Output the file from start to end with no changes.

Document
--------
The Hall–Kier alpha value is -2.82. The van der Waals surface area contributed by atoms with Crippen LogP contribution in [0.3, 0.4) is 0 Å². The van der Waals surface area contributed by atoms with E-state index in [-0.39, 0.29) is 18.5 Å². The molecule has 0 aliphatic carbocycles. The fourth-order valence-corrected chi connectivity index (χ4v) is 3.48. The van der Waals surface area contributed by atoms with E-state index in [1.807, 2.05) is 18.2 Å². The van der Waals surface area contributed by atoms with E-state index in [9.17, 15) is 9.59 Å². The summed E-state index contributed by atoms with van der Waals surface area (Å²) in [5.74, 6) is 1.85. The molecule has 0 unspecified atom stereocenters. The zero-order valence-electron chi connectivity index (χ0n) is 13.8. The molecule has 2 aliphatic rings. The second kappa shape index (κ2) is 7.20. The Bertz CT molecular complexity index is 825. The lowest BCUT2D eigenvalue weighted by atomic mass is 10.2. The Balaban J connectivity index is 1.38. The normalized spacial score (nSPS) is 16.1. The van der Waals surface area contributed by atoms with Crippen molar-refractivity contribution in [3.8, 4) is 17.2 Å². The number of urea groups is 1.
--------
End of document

The Hall–Kier alpha value is -2.82. The van der Waals surface area contributed by atoms with Crippen LogP contribution in [0.3, 0.4) is 0 Å². The van der Waals surface area contributed by atoms with E-state index in [-0.39, 0.29) is 18.5 Å². The molecule has 0 aliphatic carbocycles. The fourth-order valence-corrected chi connectivity index (χ4v) is 3.48. The van der Waals surface area contributed by atoms with E-state index in [1.807, 2.05) is 18.2 Å². The van der Waals surface area contributed by atoms with E-state index in [9.17, 15) is 9.59 Å². The summed E-state index contributed by atoms with van der Waals surface area (Å²) in [5.74, 6) is 1.85. The molecule has 0 unspecified atom stereocenters. The zero-order valence-electron chi connectivity index (χ0n) is 13.8. The molecule has 2 aliphatic rings. The second kappa shape index (κ2) is 7.20. The Bertz CT molecular complexity index is 825. The lowest BCUT2D eigenvalue weighted by atomic mass is 10.2. The Balaban J connectivity index is 1.38. The normalized spacial score (nSPS) is 16.1. The van der Waals surface area contributed by atoms with Crippen molar-refractivity contribution in [3.8, 4) is 17.2 Å². The number of urea groups is 1.